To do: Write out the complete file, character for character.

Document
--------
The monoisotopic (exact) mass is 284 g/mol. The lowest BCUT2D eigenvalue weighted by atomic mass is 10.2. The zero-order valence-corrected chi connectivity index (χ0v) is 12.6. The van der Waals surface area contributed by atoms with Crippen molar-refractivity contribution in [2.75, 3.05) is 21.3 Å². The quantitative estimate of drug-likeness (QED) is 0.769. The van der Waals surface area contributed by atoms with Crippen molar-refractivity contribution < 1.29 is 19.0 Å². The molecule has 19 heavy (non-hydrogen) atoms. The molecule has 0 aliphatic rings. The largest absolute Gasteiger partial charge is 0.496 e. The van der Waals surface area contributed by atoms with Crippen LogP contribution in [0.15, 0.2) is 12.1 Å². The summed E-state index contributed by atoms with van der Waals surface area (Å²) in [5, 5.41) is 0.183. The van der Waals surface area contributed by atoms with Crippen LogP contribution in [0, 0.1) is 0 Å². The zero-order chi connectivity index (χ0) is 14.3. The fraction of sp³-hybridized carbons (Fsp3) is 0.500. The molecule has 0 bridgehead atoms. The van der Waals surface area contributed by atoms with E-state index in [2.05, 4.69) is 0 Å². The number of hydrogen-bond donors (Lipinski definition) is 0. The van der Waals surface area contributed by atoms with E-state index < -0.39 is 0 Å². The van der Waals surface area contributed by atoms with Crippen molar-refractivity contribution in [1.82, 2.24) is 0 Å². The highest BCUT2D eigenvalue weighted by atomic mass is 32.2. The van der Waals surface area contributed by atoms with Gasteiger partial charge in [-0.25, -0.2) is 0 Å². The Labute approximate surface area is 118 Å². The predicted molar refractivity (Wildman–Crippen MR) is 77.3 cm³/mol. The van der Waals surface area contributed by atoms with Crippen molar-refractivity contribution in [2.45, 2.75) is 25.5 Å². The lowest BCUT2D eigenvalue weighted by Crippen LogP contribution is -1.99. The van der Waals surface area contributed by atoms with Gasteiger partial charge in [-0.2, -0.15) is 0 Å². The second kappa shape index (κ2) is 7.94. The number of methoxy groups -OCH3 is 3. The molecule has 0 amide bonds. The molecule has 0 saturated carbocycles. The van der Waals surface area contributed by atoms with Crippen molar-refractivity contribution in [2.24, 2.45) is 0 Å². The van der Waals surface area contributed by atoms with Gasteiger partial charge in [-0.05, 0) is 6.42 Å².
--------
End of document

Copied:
The monoisotopic (exact) mass is 284 g/mol. The lowest BCUT2D eigenvalue weighted by atomic mass is 10.2. The zero-order valence-corrected chi connectivity index (χ0v) is 12.6. The van der Waals surface area contributed by atoms with Crippen molar-refractivity contribution in [2.75, 3.05) is 21.3 Å². The quantitative estimate of drug-likeness (QED) is 0.769. The van der Waals surface area contributed by atoms with Crippen molar-refractivity contribution < 1.29 is 19.0 Å². The molecule has 19 heavy (non-hydrogen) atoms. The molecule has 0 aliphatic rings. The largest absolute Gasteiger partial charge is 0.496 e. The van der Waals surface area contributed by atoms with Crippen LogP contribution in [0.15, 0.2) is 12.1 Å². The summed E-state index contributed by atoms with van der Waals surface area (Å²) in [5, 5.41) is 0.183. The van der Waals surface area contributed by atoms with Crippen LogP contribution in [0, 0.1) is 0 Å². The zero-order chi connectivity index (χ0) is 14.3. The fraction of sp³-hybridized carbons (Fsp3) is 0.500. The molecule has 0 bridgehead atoms. The van der Waals surface area contributed by atoms with E-state index in [2.05, 4.69) is 0 Å². The number of hydrogen-bond donors (Lipinski definition) is 0. The van der Waals surface area contributed by atoms with E-state index < -0.39 is 0 Å². The van der Waals surface area contributed by atoms with Crippen molar-refractivity contribution in [1.82, 2.24) is 0 Å². The highest BCUT2D eigenvalue weighted by atomic mass is 32.2. The van der Waals surface area contributed by atoms with Gasteiger partial charge in [-0.25, -0.2) is 0 Å². The Labute approximate surface area is 118 Å². The predicted molar refractivity (Wildman–Crippen MR) is 77.3 cm³/mol. The van der Waals surface area contributed by atoms with Crippen molar-refractivity contribution in [2.45, 2.75) is 25.5 Å². The lowest BCUT2D eigenvalue weighted by Crippen LogP contribution is -1.99. The van der Waals surface area contributed by atoms with Gasteiger partial charge in [-0.2, -0.15) is 0 Å². The second kappa shape index (κ2) is 7.94. The number of methoxy groups -OCH3 is 3. The molecule has 0 amide bonds. The molecule has 0 saturated carbocycles. The van der Waals surface area contributed by atoms with Crippen molar-refractivity contribution in [2.24, 2.45) is 0 Å². The van der Waals surface area contributed by atoms with Gasteiger partial charge in [-0.05, 0) is 6.42 Å².